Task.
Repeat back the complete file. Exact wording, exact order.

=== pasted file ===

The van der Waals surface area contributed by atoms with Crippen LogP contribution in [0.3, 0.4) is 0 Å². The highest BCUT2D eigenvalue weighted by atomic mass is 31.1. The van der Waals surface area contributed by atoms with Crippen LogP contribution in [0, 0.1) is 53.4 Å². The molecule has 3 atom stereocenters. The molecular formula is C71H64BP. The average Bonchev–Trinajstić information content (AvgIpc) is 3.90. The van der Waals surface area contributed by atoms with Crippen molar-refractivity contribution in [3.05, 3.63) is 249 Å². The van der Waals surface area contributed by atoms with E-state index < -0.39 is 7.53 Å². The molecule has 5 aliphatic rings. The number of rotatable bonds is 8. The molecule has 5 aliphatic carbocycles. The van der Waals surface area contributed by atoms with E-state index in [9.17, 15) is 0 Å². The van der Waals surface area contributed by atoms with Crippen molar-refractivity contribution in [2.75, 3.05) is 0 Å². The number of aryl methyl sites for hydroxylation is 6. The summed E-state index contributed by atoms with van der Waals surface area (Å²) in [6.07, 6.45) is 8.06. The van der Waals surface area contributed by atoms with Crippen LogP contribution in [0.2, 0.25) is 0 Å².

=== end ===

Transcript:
The van der Waals surface area contributed by atoms with Crippen LogP contribution in [0.3, 0.4) is 0 Å². The highest BCUT2D eigenvalue weighted by atomic mass is 31.1. The van der Waals surface area contributed by atoms with Crippen LogP contribution in [0, 0.1) is 53.4 Å². The molecule has 3 atom stereocenters. The molecular formula is C71H64BP. The average Bonchev–Trinajstić information content (AvgIpc) is 3.90. The van der Waals surface area contributed by atoms with Crippen molar-refractivity contribution in [3.05, 3.63) is 249 Å². The van der Waals surface area contributed by atoms with E-state index < -0.39 is 7.53 Å². The molecule has 5 aliphatic rings. The number of rotatable bonds is 8. The molecule has 5 aliphatic carbocycles. The van der Waals surface area contributed by atoms with E-state index in [9.17, 15) is 0 Å². The van der Waals surface area contributed by atoms with Crippen molar-refractivity contribution in [2.75, 3.05) is 0 Å². The number of aryl methyl sites for hydroxylation is 6. The summed E-state index contributed by atoms with van der Waals surface area (Å²) in [6.07, 6.45) is 8.06. The van der Waals surface area contributed by atoms with Crippen LogP contribution in [0.2, 0.25) is 0 Å².